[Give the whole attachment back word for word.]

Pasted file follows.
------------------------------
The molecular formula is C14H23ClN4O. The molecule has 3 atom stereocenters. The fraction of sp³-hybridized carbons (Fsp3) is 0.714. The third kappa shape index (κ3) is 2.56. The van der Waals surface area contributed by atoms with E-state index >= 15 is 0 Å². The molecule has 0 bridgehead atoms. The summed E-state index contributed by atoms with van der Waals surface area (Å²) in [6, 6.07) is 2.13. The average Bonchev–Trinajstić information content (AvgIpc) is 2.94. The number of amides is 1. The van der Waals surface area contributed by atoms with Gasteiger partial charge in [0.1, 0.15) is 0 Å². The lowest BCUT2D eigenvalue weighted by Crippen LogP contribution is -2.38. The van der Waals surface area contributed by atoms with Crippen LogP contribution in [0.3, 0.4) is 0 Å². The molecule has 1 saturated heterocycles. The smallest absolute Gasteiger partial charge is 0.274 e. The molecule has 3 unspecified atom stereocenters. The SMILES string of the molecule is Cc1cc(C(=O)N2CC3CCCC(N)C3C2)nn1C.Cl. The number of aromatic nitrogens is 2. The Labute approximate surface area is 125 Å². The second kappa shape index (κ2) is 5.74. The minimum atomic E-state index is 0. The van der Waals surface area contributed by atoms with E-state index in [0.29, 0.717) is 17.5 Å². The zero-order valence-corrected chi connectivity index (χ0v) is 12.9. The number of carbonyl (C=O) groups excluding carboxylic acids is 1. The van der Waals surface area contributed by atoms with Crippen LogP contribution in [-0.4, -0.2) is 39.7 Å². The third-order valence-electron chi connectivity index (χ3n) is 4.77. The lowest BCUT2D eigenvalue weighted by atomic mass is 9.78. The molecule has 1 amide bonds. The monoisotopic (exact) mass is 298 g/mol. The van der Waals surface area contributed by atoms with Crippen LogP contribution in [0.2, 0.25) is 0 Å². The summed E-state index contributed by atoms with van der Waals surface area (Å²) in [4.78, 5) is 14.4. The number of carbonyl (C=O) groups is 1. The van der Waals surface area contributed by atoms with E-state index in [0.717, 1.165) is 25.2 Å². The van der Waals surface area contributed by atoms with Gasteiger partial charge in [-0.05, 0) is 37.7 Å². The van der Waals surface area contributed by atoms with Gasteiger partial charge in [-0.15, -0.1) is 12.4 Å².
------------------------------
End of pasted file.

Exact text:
The molecular formula is C14H23ClN4O. The molecule has 3 atom stereocenters. The fraction of sp³-hybridized carbons (Fsp3) is 0.714. The third kappa shape index (κ3) is 2.56. The van der Waals surface area contributed by atoms with E-state index >= 15 is 0 Å². The molecule has 0 bridgehead atoms. The summed E-state index contributed by atoms with van der Waals surface area (Å²) in [6, 6.07) is 2.13. The average Bonchev–Trinajstić information content (AvgIpc) is 2.94. The number of amides is 1. The van der Waals surface area contributed by atoms with Gasteiger partial charge in [0.1, 0.15) is 0 Å². The lowest BCUT2D eigenvalue weighted by Crippen LogP contribution is -2.38. The van der Waals surface area contributed by atoms with Crippen LogP contribution in [0.3, 0.4) is 0 Å². The molecule has 1 saturated heterocycles. The smallest absolute Gasteiger partial charge is 0.274 e. The molecule has 3 unspecified atom stereocenters. The SMILES string of the molecule is Cc1cc(C(=O)N2CC3CCCC(N)C3C2)nn1C.Cl. The number of aromatic nitrogens is 2. The Labute approximate surface area is 125 Å². The second kappa shape index (κ2) is 5.74. The minimum atomic E-state index is 0. The van der Waals surface area contributed by atoms with E-state index in [0.29, 0.717) is 17.5 Å². The zero-order valence-corrected chi connectivity index (χ0v) is 12.9. The number of carbonyl (C=O) groups excluding carboxylic acids is 1. The van der Waals surface area contributed by atoms with Crippen LogP contribution in [-0.4, -0.2) is 39.7 Å². The third-order valence-electron chi connectivity index (χ3n) is 4.77. The lowest BCUT2D eigenvalue weighted by atomic mass is 9.78. The molecule has 1 amide bonds. The monoisotopic (exact) mass is 298 g/mol. The van der Waals surface area contributed by atoms with Crippen LogP contribution in [0.2, 0.25) is 0 Å². The summed E-state index contributed by atoms with van der Waals surface area (Å²) in [4.78, 5) is 14.4. The number of carbonyl (C=O) groups is 1. The van der Waals surface area contributed by atoms with E-state index in [0.717, 1.165) is 25.2 Å². The van der Waals surface area contributed by atoms with Gasteiger partial charge in [-0.05, 0) is 37.7 Å². The van der Waals surface area contributed by atoms with Gasteiger partial charge in [-0.15, -0.1) is 12.4 Å².